To start, this laptop comes with Windows 11 pre installed and licensed, which is par for the course for computers these days. We went over the main specs already, so instead lets go over general performance and benchmarks. Chrome and Firefox both worked fine while opening 20+ tabs, but after the 30 mark things began to slow down a bit. This was also while we were writing the review with Libre Office, which didn’t really slow down while we were doing the tab test with Chrome and Firefox. Overall despite the RAM being on the low end, it still has an okay amount of headroom for doing multiple productivity tasks at once. Video playback worked great too, 4K videos on YouTube played just fine and the same applied to locally stored high resolution content played on the laptop. More intense productitvity tasks also worked decently well such as Photoshop, which was a bit slow during startup but after that for basic image editing purposes was responsive even with Libre Office open with our review document in the background. Adobe Premiere was alright, but working with high resolution content within the timeline began to slow down the computer a bit. We suggest lowering the timeline playback for more usable performance during editing.

Another feature added onto this laptop reminding you that you’re using a premium device is the speakers, which are Harmon / Kardon speakers, so not just any old speaker setup! And they do not disappoint! With our trusty benchmarks being a few songs such as the infamous Crab Rave, these speakers exhibit a rather impressive soundstage for the given size, along with a clear deep bass and overall range to the sound. These speakers are perfectly usable for playing music if one needs to be, and work excellently for media and content playback. The sound is crisp, nothing sounds muttered or too basey or crinkly, overall the sound is just plain excellent. It really can’t be understated how nice it is, even if its subtle. Once again it’s a must have feature to have, especially given the premium status of this laptop.

But software performance really is key when it comes to a laptop of this price performance, and of a new graphics platform no less. Although this laptop is not intended for workstation tasks and high performance gaming and the like, we thought it was important to include benchmarks in those sorts of applications to get a better idea of the general performance of the machine, but also to see what the magic in the Intel Iris GPU can do!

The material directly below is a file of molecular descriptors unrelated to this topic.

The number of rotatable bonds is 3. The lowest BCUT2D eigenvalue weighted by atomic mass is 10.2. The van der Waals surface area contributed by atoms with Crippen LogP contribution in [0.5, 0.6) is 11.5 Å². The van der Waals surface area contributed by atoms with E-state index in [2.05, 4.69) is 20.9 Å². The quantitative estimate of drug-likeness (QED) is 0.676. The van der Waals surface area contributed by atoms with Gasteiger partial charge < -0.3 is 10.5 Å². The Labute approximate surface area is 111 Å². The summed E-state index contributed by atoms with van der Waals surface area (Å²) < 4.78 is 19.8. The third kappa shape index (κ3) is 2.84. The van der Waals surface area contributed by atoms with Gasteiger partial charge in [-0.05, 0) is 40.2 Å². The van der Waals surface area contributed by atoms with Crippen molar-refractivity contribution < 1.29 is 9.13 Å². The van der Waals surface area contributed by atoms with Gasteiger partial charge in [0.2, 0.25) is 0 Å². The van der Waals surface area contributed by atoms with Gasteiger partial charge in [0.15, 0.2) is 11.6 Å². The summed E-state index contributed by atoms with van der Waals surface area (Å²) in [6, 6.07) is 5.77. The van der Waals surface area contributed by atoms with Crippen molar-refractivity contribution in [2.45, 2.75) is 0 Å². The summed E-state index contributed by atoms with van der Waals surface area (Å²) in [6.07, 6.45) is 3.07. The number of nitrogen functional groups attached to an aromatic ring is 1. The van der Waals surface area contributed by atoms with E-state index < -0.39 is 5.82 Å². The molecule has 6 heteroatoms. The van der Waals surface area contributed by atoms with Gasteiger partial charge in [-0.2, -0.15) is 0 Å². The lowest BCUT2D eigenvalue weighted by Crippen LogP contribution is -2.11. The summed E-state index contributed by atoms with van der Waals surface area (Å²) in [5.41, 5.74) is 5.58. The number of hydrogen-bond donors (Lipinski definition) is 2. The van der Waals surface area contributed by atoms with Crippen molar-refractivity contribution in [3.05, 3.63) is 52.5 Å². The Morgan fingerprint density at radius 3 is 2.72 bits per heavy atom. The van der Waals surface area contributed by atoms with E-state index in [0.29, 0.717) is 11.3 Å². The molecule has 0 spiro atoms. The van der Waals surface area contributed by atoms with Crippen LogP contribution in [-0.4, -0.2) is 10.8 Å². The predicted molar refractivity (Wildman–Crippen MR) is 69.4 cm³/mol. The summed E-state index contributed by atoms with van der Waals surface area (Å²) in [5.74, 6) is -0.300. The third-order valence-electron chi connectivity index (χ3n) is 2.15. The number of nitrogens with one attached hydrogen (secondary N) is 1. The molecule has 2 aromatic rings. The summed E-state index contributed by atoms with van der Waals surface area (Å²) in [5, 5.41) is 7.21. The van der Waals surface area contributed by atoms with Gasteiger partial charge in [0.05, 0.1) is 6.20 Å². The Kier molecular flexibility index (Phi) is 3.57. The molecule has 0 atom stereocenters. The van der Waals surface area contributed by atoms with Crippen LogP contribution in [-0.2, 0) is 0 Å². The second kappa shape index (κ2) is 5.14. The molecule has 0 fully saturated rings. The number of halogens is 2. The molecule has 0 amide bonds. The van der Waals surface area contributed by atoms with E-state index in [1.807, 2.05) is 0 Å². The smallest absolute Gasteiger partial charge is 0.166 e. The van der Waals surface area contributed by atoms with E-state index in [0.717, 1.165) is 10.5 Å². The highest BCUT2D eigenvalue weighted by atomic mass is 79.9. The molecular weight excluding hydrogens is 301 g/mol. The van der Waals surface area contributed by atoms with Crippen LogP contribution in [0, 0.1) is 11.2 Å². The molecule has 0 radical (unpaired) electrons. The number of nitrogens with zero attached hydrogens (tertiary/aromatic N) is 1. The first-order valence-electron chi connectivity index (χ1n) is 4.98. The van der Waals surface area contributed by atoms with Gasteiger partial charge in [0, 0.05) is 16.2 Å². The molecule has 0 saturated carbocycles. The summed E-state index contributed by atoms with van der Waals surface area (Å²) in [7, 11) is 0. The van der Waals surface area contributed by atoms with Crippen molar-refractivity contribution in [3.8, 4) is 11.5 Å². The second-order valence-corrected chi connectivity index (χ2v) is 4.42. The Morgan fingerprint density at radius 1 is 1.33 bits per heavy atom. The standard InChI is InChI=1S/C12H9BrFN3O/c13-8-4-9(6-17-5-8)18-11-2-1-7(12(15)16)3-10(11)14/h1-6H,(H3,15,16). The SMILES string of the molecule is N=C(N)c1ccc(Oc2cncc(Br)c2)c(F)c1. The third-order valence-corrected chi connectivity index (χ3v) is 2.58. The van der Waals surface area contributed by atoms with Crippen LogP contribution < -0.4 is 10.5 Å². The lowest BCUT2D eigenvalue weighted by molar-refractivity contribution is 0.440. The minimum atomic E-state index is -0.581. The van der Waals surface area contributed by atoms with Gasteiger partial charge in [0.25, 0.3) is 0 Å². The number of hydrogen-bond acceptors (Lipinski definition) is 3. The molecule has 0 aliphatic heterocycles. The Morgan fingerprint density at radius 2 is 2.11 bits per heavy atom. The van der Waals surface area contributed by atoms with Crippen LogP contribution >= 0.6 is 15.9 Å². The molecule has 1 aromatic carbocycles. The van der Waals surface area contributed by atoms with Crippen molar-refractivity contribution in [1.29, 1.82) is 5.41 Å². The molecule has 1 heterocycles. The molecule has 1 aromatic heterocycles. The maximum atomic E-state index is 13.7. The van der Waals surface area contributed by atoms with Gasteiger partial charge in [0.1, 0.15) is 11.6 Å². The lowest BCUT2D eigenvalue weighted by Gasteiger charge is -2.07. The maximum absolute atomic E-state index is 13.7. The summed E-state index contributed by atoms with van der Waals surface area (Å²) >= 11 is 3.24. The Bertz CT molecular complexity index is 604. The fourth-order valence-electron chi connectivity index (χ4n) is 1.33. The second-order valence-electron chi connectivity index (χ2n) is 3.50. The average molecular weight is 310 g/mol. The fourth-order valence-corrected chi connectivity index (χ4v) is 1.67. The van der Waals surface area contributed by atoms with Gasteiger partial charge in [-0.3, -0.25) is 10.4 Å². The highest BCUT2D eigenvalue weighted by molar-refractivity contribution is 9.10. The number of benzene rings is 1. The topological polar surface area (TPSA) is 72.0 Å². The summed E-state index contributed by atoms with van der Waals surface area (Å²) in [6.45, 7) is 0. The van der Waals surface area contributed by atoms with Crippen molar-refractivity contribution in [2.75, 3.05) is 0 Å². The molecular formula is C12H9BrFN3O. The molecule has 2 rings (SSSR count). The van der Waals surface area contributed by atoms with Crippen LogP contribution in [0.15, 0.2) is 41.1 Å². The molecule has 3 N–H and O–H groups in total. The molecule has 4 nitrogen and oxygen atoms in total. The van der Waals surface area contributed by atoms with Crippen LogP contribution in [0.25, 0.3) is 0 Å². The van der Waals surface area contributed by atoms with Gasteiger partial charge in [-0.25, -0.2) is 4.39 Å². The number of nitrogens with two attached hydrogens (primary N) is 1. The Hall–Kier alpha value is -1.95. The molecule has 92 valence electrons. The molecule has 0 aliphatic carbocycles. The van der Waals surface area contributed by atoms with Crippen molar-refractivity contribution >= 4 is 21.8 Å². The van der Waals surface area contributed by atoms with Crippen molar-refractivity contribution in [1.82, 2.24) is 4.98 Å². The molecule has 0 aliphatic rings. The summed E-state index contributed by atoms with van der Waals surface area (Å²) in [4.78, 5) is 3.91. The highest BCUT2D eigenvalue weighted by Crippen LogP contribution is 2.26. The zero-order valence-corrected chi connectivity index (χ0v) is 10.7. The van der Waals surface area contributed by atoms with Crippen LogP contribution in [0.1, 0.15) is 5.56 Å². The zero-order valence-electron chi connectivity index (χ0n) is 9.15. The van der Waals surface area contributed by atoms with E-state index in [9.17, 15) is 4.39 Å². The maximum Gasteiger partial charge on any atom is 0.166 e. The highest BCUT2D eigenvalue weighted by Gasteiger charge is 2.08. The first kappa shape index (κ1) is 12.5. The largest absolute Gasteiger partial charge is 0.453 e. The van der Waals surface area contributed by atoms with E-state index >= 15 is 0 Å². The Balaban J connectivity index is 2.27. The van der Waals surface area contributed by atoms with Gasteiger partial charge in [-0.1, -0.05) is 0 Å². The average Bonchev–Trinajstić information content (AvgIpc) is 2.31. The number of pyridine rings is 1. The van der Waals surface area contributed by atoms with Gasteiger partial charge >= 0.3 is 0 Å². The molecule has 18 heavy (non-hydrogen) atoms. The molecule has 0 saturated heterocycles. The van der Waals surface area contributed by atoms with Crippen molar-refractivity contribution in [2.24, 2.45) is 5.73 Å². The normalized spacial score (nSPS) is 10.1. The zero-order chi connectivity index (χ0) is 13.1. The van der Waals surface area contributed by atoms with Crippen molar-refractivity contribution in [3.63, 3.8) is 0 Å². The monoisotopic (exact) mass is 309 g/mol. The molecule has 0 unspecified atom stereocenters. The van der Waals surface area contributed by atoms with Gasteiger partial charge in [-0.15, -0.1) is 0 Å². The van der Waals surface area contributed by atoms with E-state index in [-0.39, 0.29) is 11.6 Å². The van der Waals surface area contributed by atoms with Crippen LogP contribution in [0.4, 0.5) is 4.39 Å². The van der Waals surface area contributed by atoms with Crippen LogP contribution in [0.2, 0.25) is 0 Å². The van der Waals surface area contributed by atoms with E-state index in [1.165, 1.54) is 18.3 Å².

The first benchmark we did is the classic: Cinebench R23.

We did the basic benchmark, and the single core performance weighed out to 1145 Points and the multi-core benchmark ended up as 6605 Points. All things considered, for a thin and light laptop this is pretty damn good! On the multi-core benchmark it ended up in 8th place, right behind an Intel Xeon X5650! That’s a surprising amount of single core performance in a little package like this. We were certainly surprised when we did the benchmark, and it gave us a good indicator that this puppy could likely handle some light 3D workstation tasks if need be! One thing to note though, during all of our benchmarks the fan ramped up quite dramatically. It’s not super loud, but loud enough to be audible. Thankfully, the pitch of the fan itself isn’t too high so it’s not grating on the ears, but if you are in a quiet or mostly silent room it will be definetly audible when doing more intensive tasks. The left center of the keyboard also begins to heaten up during intensive tasks so bear that in mind.

Next up we tried the AIDA64 GPU benchmark to see what sort of bandwidth the Intel Iris GPU has. We won’t go over this benchmark in too much detail as it really doesn’t apply to most users who will be purchasing this device, but we thought to add it for the enthusiasts out there as it does show some interesting things about the Intel Iris GPU such as it’s memory read/copy speed, AES/SHA hash benchmarks, fractal benchmarks etc.

Stepping away now from the more enthusasist type benchmarks, we decided to try one that would be more relatable to the average person interested in buying this laptop. File extraction and compression is something that’s done on a day to day basis with laptops, especially in a work or productivity environment, so we gave the built in 7-Zip benchmark a go. We tried at dictionary sizes 12, 24, and 64 megabytes, (We could not go further due to the low RAM size of the laptop) and while although some of the stats were borked like the CPU utilization for some reason, we got a decompression rate of 400-500mb/s, and for compression we got around 35-40mb/s.  All around pretty decent and more than enough for basic file extraction.

And now, for the moment you all have been waiting for…gaming benchmarks! Yes, even though this laptop really isn’t marketed as a gaming machine or anything like that, in theory its specs should allow for light gaming and various e-sports and older titles! And with this new Intel Iris GPU, what’s the worst that could happen?